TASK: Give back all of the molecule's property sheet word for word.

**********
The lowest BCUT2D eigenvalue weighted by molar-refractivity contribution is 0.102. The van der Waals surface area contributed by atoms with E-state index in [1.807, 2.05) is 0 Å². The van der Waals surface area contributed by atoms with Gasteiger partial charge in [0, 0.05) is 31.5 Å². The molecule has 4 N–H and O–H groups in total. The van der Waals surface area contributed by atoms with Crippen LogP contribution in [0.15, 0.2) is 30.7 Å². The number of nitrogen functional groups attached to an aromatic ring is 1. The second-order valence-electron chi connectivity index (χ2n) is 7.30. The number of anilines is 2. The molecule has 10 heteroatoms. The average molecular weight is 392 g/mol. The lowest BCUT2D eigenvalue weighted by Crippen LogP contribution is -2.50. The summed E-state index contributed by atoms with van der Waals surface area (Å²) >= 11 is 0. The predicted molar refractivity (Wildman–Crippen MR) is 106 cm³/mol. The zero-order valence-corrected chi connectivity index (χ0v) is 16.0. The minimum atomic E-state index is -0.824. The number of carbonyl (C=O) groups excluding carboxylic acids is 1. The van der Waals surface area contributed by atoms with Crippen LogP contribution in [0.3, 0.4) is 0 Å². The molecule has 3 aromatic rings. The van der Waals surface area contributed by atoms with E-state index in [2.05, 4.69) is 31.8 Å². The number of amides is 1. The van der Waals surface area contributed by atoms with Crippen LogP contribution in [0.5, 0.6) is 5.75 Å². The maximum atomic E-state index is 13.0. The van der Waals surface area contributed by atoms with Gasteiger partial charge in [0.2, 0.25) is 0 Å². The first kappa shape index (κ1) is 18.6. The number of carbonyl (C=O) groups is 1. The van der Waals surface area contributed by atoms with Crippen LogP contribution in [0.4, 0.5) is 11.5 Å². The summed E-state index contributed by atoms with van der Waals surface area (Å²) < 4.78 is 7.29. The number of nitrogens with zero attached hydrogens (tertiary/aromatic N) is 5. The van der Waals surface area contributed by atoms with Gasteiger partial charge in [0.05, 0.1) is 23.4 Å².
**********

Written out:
The lowest BCUT2D eigenvalue weighted by molar-refractivity contribution is 0.102. The van der Waals surface area contributed by atoms with E-state index in [1.807, 2.05) is 0 Å². The van der Waals surface area contributed by atoms with Gasteiger partial charge in [0, 0.05) is 31.5 Å². The molecule has 4 N–H and O–H groups in total. The van der Waals surface area contributed by atoms with Crippen LogP contribution in [0.15, 0.2) is 30.7 Å². The number of nitrogen functional groups attached to an aromatic ring is 1. The second-order valence-electron chi connectivity index (χ2n) is 7.30. The number of anilines is 2. The molecule has 10 heteroatoms. The average molecular weight is 392 g/mol. The lowest BCUT2D eigenvalue weighted by Crippen LogP contribution is -2.50. The summed E-state index contributed by atoms with van der Waals surface area (Å²) >= 11 is 0. The predicted molar refractivity (Wildman–Crippen MR) is 106 cm³/mol. The zero-order valence-corrected chi connectivity index (χ0v) is 16.0. The minimum atomic E-state index is -0.824. The number of carbonyl (C=O) groups excluding carboxylic acids is 1. The van der Waals surface area contributed by atoms with Crippen LogP contribution in [0.3, 0.4) is 0 Å². The molecule has 3 aromatic rings. The van der Waals surface area contributed by atoms with E-state index in [2.05, 4.69) is 31.8 Å². The number of amides is 1. The van der Waals surface area contributed by atoms with Crippen LogP contribution in [0.5, 0.6) is 5.75 Å². The maximum atomic E-state index is 13.0. The van der Waals surface area contributed by atoms with Gasteiger partial charge in [0.2, 0.25) is 0 Å². The first kappa shape index (κ1) is 18.6. The number of carbonyl (C=O) groups is 1. The van der Waals surface area contributed by atoms with Crippen LogP contribution in [0.4, 0.5) is 11.5 Å². The summed E-state index contributed by atoms with van der Waals surface area (Å²) < 4.78 is 7.29. The number of nitrogens with zero attached hydrogens (tertiary/aromatic N) is 5. The van der Waals surface area contributed by atoms with Gasteiger partial charge in [0.05, 0.1) is 23.4 Å².